Gestational diabetes is a condition characterized by high blood sugar levels which affects exclusively pregnant women without previously diagnosed diabetes. It affects about 4% of pregnant women commonly in the last half of pregnancy, while the reason why some women develop gestational diabetes during pregnancy and the others do not are not exactly known. Gestational diabetes diabetes usually does not represent any serious health risks for the mother but it can severely affect the health of the baby if not treated.
Hormones produced during pregnancy are believed to be the main cause of gestational diabetes, while women with overweight problems, with family history of diabetes or personal history of gestational diabetes, older than 25 years of age and women of some races/ethnic groups – African-American, Native American, Hispanics and Asian-American are at greater risk to develop gestational diabetes during pregnancy. The majority of women with gestational diabetes exhibit no symptoms but some women might experience increased urination and thirst, fatigue, blurred vision and frequent urinary bladder and yeast infections.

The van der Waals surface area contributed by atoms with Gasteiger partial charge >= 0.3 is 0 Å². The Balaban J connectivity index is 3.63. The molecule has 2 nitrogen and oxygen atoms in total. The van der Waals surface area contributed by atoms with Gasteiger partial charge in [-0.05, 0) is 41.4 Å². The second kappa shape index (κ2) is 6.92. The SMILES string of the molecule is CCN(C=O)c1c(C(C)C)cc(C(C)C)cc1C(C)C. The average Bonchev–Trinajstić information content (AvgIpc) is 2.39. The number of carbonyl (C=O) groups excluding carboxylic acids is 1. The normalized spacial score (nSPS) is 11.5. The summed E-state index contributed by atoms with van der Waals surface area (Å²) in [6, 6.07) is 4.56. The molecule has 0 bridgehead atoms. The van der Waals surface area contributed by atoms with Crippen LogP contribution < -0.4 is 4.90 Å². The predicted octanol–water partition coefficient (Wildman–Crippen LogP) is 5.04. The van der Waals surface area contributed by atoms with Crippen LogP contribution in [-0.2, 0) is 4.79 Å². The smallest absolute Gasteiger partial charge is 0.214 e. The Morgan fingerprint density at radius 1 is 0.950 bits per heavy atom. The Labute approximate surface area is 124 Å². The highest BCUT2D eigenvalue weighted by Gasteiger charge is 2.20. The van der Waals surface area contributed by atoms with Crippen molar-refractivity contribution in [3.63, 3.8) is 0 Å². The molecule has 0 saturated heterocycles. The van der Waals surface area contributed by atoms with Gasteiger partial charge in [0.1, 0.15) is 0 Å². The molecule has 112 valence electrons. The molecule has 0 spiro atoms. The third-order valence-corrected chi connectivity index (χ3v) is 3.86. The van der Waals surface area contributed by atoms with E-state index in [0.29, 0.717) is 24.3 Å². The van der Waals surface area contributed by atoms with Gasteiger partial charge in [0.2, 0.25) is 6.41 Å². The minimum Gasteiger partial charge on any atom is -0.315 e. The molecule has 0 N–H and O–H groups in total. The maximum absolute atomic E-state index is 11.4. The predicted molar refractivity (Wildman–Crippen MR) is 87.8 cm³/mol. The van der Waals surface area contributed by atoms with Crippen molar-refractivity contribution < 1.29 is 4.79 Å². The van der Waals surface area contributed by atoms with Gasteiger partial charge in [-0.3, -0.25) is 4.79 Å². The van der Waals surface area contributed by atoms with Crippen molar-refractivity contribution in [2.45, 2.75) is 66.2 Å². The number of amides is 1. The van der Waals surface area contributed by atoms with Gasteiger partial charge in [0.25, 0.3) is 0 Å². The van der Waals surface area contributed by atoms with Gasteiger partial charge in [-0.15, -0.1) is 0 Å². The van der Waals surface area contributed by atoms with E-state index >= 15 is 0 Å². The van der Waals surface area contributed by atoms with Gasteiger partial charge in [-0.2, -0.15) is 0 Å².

Gestational diabetes must be treated, while many women successfully control the blood sugar levels with healthy diet and adequate physical activity. However, sometimes are required oral medications or insulin injections. After delivery, gestational diabetes improves or completely disappears but it is important to keep in mind that women who had gestational diabetes during pregnancy are at greater risk to develop type 2 diabetes. For that reason it is highly important to continue with healthy diet and adequate physical activity as well as to control healthy body weight after delivery.